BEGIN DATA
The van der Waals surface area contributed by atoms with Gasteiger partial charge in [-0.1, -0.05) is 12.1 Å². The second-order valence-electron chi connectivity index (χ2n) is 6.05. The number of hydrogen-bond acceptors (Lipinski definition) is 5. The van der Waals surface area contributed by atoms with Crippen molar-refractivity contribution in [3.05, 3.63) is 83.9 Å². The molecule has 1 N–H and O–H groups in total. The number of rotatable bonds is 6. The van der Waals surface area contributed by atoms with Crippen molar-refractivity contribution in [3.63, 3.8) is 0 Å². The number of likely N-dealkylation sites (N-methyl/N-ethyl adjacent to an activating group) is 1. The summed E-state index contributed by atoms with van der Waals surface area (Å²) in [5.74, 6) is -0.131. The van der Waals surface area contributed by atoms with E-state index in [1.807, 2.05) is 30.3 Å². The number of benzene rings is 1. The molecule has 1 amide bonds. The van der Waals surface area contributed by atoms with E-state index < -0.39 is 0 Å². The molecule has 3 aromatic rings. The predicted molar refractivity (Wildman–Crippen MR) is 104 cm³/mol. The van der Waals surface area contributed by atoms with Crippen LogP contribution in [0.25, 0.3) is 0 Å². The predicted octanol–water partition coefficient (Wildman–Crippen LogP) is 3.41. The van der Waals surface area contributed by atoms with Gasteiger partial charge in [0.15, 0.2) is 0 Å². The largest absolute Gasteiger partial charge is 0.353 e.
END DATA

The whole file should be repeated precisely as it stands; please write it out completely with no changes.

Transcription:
The van der Waals surface area contributed by atoms with Gasteiger partial charge in [-0.1, -0.05) is 12.1 Å². The second-order valence-electron chi connectivity index (χ2n) is 6.05. The number of hydrogen-bond acceptors (Lipinski definition) is 5. The van der Waals surface area contributed by atoms with Crippen molar-refractivity contribution in [3.05, 3.63) is 83.9 Å². The molecule has 1 N–H and O–H groups in total. The number of rotatable bonds is 6. The van der Waals surface area contributed by atoms with Crippen molar-refractivity contribution in [3.63, 3.8) is 0 Å². The number of likely N-dealkylation sites (N-methyl/N-ethyl adjacent to an activating group) is 1. The summed E-state index contributed by atoms with van der Waals surface area (Å²) in [5.74, 6) is -0.131. The van der Waals surface area contributed by atoms with E-state index in [1.807, 2.05) is 30.3 Å². The number of benzene rings is 1. The molecule has 1 amide bonds. The van der Waals surface area contributed by atoms with E-state index < -0.39 is 0 Å². The molecule has 3 aromatic rings. The predicted molar refractivity (Wildman–Crippen MR) is 104 cm³/mol. The van der Waals surface area contributed by atoms with Crippen LogP contribution in [0.25, 0.3) is 0 Å². The predicted octanol–water partition coefficient (Wildman–Crippen LogP) is 3.41. The van der Waals surface area contributed by atoms with Gasteiger partial charge in [0.15, 0.2) is 0 Å². The largest absolute Gasteiger partial charge is 0.353 e.